The spout of a regular portafilter sure makes it look like your espresso is coming out in a nice neat stream, doesn’t it? It gives you the impression that everything inside the basket is as it should be. How nice. Isn’t coffee wonderful and easy? La la la.
Once you take the bottom off your portafilter you may discover that it’s an absolute shambles in there. Coffee may shoot every which way and land anywhere but in your cup. I’m sorry to report it’s not the naked portafilter that’s letting you down – you have some homework to do.
A common misconception about the bottomless, or naked, portafilter is that it will instantaneously make your coffee better. I have news for you:
- The bottomless portafilter won’t magic you some better coffee. Abracadabra! Nope.
- You will probably make a mess. This is true of all naked portafilters, not only ours.
- You may embarrass yourself in front of your friends
- You may cry out in anguish and frustration
- You may seek to take your frustrations out on me or the team here at EU
- Just when you think you’ve figured it out, you change to a different coffee and all hell breaks loose again
With some homework and practice you will conquer the beast with no bottom. Here’s where to start your naked journey. Ponder these points:
Your coffee is all over the shop. Your shots come out in multiple streams with lots of dripping, in and out of your cup, possibly even down the portafilter handle. Until recently, I made more of these than anything when using the naked portafilter. In truth, I almost gave up.
- Ground the coffee too coarse
- Too much coffee in the basket
- Coffee was clumped, poorly distributed or tamped unevenly
Shot gushes out quickly with little resistance. Resulting coffee is watery, weak and lacks crema.
- Coffee is far too coarse
- Not enough coffee in the basket
- Not tamped hard enough
You may strain so hard that you pop an eye out and still you hardly get any coffee to come through. I still occasionally experience this.
- Coffee is ground too fine
- Too much coffee in the basket
- Tamped too hard
- Coffee is roasted darker than your usual. Dark roasts seem to benefit from a slightly coarser grind.
Of course this is grossly simplified and there’s many other subtle points to consider, but if you’re anything like me you’re probably bored by now and keen to go and tackle your newly acquired bottomless portafilter. If it ends in tears, come back and read the rest of this post. I’ll be here waiting.
Some time later
Oh, you’re back. How did it go? … Well I’m sure the cat will come back when it gets hungry. Do you need a hug? There there. Shall we continue?
One thing at a time
As with any experiment it’s better to change only one thing for each test. Try a grind adjustment but not both grind and dose in the same test. If you change two things and get a better shot, or a worse one, how will you know which change was the cause?
Here’s a video of me dialing in our espresso blend using the naked portafilter. In three attempts I change one thing at a time. First I reduced the dose, then increased the coarseness of the grind. I promise I’m having fun in the video and didn’t remove the audio because of the f-bombs. 😉
Grind for the cup
There’s little joy to be had in pre-ground coffee. Buying pre-ground coffee only to get home and find it’s either too coarse or too fine will end in tears. Invest in a burr grinder and grind only enough coffee for each cup.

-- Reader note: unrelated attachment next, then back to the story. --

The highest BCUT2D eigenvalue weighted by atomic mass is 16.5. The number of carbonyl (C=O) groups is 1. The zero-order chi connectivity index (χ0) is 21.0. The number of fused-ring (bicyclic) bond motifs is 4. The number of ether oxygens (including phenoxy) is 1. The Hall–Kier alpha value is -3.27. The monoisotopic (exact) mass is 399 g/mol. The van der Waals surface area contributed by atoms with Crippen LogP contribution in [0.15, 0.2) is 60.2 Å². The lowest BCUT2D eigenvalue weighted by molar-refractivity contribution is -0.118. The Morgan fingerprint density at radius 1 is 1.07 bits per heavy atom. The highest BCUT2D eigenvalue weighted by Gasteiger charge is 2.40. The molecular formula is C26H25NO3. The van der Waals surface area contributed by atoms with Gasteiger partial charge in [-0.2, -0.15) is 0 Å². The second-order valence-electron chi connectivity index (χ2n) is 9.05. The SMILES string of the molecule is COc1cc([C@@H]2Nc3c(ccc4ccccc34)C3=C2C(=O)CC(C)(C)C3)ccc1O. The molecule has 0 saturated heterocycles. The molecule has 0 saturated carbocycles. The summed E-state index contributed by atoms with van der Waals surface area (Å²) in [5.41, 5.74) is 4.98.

You want your coffee to be fairly evenly distributed in the basket before you tamp. This helps reduce variations in coffee density, causing dead spots and channeling (cracks and fast spots). Tamping on a clumpy, peaked mound of coffee will likely lead to a dead spot in the middle of the basket.
I use the straight back of a knife or a business card to distribute and level off the coffee before I tamp. Depending on how fancy your pants are, you may even want to pull the trigger on some of Scottie Callaghan’s dosing tools.
If your coffee seems to be clumping, use needle to stir the coffee in the basket and break up the clumps. This is the kind of activity that results in jeers and sneers from non-believers. It also results in better coffee. Who’s laughing now, you instant coffee guzzling jerks?! That’s right. Me! AHAHAHAHAHA!
Still with me? You’re a real stayer. Let’s plow on.
It’s not a race, but you should try to press the levers fairly quickly to build the pressure sooner. Taking too long to press will cause the water to find only the easiest path through the coffee. This can result in the coffee only extracting and channeling around the outside of the basket. I tend to press the levers firmly almost all of the way down and then slowly as the first drops of coffee appear. I want to see the extraction cover all of the basket fairly quickly.
Don’t play it again, Sam
Press the levers only once! Contrary to the misinformation from supposedly reputable sources (ooh snarky!), pressing the levers twice will disturb the coffee in your basket and almost certainly cause channeling.
Dark versus Light Roasts
I’m no scientist but my observations have concluded that at the same grind setting, shots from lighter roasted coffee run faster than with darker roasts. Don’t be surprised if you get great shots from one coffee then switch to a dark roast and give yourself a hernia. I’m serious, no word of a lie, just last week I pulled a back muscle pressing a shot.
In truth, you’re likely going to need to tweak things whenever you get a new coffee.
Enjoy yourself! Give yourself time to experiment and don’t be discouraged if things get frustrating. There’s as much to be learned from your mistakes as from your victories.
If you’re ready to take the plunge, you can pick up a naked portafilter from all of our online shops. These fit both the ROK and Presso espresso makers.
New Zealand: http://presso.co.nz/naked-portafilter
USA / International: http://espressounplugged.com/naked-portafilter